“Of course, life will randomly go to hell every so often, too. Cold winds arrive and prick you: the rain falls down your neck: darkness comes.” -Annie Lamott
It’s hard to look back at 2014 without feeling completely paralyzed. A missing plane, never found. A plane being shot out of the sky. Another plane that went missing in the final days of the year. ISIS beheadings, Crimea, Gaza, Ebola, school shootings, campus rapes, lethal cops, our nation’s intractable problem with race. Ryan Gosling fathering a child with some woman.
For me, the year started with bringing home a flu strain from Asia, my nanny quitting at the height of a dramatic fight with us and a week later, suffering my first miscarriage. The nanny that replaced the first one wound up disappearing from our lives by August because she somehow was knocked up and needed to go tend to her own baby. Yep.
In the summer I went to Ferguson and got automatic rifles drawn on me by eight jumpy cops.
By October, I had finally moved desks as a gambit to change up my feng shui. A new beginning, I thought. On the very same day, the staff received an email — I read it at my new desk — that friend and mentor and the reason I came to work at NPR had been dismissed from his job by our new CEO. When I called my husband to commiserate, the first thing he said to me wasn’t empathetic but, “I hope you’re not crying at your desk right now.”
Then, two days before Christmas, after running into get a sandwich in the freezing rain, I returned to my car to find my purse and computer had been stolen sometime inside of four minutes. Merry Christmas, assholes.
That is the pessimistic take, of course. All our first-world “hard times” are nothing in the scheme of things. And there were moments of great love and delight this year, too. As I’ve done for 10 years now, here’s a Hu look back:
Favorite Selfie: The one Google Chairman Eric Schmidt took of us. He snapped a lot but I liked the one where I wasn’t paying attention.
New Experiences: Tear gas. Being in the crosshairs of cops. Jellyfish sting in Jamaica. Dangerous halluciongenic crisis in Jamaica. Couples crisis brought on by aforementioned dangerous drug trip. Aspen Institute. Doing a Planet Money podcast! Having a pregnant au pair. Speaking at the UN. Seaplane flight. Oculus Rift virtual reality experience. The miscarriages.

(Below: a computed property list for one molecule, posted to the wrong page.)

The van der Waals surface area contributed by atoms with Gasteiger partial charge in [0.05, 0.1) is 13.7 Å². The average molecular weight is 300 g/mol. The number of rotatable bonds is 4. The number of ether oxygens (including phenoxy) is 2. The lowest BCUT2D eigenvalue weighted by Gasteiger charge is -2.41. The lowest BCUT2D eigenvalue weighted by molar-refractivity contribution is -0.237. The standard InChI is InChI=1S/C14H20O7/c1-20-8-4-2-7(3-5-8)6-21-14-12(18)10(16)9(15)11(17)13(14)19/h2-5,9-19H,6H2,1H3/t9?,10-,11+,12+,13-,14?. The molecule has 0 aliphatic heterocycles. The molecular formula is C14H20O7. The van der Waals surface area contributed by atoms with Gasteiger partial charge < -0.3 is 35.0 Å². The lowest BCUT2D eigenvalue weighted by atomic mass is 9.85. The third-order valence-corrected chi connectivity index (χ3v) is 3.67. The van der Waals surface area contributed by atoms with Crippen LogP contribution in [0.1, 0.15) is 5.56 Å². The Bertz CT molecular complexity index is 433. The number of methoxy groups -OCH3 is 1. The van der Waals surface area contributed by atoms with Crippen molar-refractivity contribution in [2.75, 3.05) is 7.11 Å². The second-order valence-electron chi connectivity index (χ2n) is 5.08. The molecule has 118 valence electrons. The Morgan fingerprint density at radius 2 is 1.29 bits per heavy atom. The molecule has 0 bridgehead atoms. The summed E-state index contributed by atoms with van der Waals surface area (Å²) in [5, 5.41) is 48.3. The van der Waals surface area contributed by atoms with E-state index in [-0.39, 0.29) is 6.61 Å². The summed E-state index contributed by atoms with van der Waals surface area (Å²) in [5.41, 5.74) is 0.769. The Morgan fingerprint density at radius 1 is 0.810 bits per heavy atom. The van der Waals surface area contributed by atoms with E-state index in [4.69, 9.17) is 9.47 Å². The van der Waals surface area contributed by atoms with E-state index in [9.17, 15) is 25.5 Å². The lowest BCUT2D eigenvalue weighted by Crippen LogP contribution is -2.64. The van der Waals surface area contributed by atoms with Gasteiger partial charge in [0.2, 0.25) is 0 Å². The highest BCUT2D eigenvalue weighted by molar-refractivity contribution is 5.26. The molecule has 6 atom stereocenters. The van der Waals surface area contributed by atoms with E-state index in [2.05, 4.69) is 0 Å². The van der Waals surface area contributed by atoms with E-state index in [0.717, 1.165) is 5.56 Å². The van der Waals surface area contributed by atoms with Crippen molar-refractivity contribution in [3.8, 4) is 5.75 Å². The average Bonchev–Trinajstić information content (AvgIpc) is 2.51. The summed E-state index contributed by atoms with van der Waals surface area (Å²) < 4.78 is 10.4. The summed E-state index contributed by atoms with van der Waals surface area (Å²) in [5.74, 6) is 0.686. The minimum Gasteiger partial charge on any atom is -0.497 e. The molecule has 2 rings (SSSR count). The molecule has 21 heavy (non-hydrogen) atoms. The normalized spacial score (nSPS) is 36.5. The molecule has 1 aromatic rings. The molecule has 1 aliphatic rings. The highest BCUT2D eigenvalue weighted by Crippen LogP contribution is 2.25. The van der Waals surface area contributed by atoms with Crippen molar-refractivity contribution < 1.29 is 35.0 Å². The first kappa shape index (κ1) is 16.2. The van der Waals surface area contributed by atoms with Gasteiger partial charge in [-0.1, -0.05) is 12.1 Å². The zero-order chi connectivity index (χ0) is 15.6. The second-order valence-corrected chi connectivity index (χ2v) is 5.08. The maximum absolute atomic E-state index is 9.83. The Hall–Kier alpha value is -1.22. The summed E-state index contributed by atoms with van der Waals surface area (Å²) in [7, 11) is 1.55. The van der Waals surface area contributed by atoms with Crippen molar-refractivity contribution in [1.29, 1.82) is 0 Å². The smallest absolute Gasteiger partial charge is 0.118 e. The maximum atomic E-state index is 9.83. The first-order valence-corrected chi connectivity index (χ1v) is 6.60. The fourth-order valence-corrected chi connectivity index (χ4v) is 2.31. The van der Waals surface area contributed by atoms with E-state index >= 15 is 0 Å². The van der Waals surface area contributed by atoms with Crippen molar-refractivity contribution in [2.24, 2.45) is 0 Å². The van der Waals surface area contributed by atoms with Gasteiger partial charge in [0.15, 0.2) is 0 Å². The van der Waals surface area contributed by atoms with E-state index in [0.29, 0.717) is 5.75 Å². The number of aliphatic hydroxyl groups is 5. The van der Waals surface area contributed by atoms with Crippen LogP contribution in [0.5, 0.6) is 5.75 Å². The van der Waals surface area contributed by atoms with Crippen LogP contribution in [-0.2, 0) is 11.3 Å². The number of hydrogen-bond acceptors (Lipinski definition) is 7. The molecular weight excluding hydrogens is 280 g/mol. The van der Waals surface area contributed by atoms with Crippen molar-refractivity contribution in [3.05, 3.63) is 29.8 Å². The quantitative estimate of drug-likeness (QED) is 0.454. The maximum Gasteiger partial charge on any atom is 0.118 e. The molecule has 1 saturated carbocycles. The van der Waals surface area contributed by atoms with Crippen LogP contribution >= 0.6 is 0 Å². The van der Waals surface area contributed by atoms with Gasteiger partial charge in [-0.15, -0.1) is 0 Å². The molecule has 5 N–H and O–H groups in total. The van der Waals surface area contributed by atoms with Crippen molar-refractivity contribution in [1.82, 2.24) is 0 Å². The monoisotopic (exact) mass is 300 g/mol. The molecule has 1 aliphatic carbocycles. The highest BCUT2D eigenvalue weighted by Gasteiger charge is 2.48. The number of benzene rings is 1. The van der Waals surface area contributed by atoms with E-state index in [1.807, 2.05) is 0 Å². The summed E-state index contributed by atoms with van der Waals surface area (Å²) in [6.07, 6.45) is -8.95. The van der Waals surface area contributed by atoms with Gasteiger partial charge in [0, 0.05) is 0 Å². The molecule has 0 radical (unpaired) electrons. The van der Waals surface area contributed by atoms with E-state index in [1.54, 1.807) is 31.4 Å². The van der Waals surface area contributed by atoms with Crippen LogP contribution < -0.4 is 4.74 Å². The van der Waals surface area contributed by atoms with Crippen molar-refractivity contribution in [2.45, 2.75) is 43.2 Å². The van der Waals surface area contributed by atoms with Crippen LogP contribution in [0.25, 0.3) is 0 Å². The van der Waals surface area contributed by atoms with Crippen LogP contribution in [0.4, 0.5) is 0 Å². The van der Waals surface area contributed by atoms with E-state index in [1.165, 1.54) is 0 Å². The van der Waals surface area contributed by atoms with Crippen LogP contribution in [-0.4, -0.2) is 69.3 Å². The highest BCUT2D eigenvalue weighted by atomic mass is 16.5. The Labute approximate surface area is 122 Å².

And in no particular order, this year I:
Flew 72,952 miles to four countries and 28 cities. Was gone from home 90 days this year, though it felt like way more.
Visited the Taiwanese News animation studio (a favorite from a previous Year in Review), told a story about it.
Took some creepy stalker photos of Sofia Coppola at a pool in Miami.
Moderated a panel on wearables at SXSW and did not wear Glass despite lobbying efforts by the Glass guy.
Got Taco Cabana delivered to my hotel room at the moment we needed it the most.
Partied with Scoot McNairy.
Got solar panels on our house.
Became buddies with a Hollywood funnyman named Alec Berg after interviewing him about his show, Silicon Valley. This led to a friend reunion with my high school pal from 9th grade, Scott Mechlowicz. Small universe.
Got retweeted by Martellus Bennett.
Survived longest winter in DC in maybe ever.
Taught a quarter at Northwestern.
Taught a semester at Georgetown.
Stayed at YMCA in the redwoods.
Attended four weddings. (Crissy, Alexis, Tim, Drew.)
Went on a hike in Aspen with Lance Armstrong’s nanny.
Parked wrong in San Francisco. Paid a $600 price for that mistake — the $440 base towing cost, plus the $150 citation.
Did a little talk with Eric Schmidt.
Reconnected with my high school economics teacher, Mr. Coates.
Got a is-a-burrito-a-sandwich story on national air for more than five minutes.
Convinced my editor to get some online clothes styling with me (for a story, of course).
Covered #Ferguson. Dealt with difficult feelings afterward.
Lost my favorite boss. (Not from earth, just from work.)
Saw Seoul. Prepared to move there.
It wasn’t a bad year, entirely. I just had some of the hardest days and weeks of my life during the course of this year. It felt unrelentless at times. Tears were shed. Mistakes were made. But ultimately we survived. Here’s to a brighter, more peaceful 2015.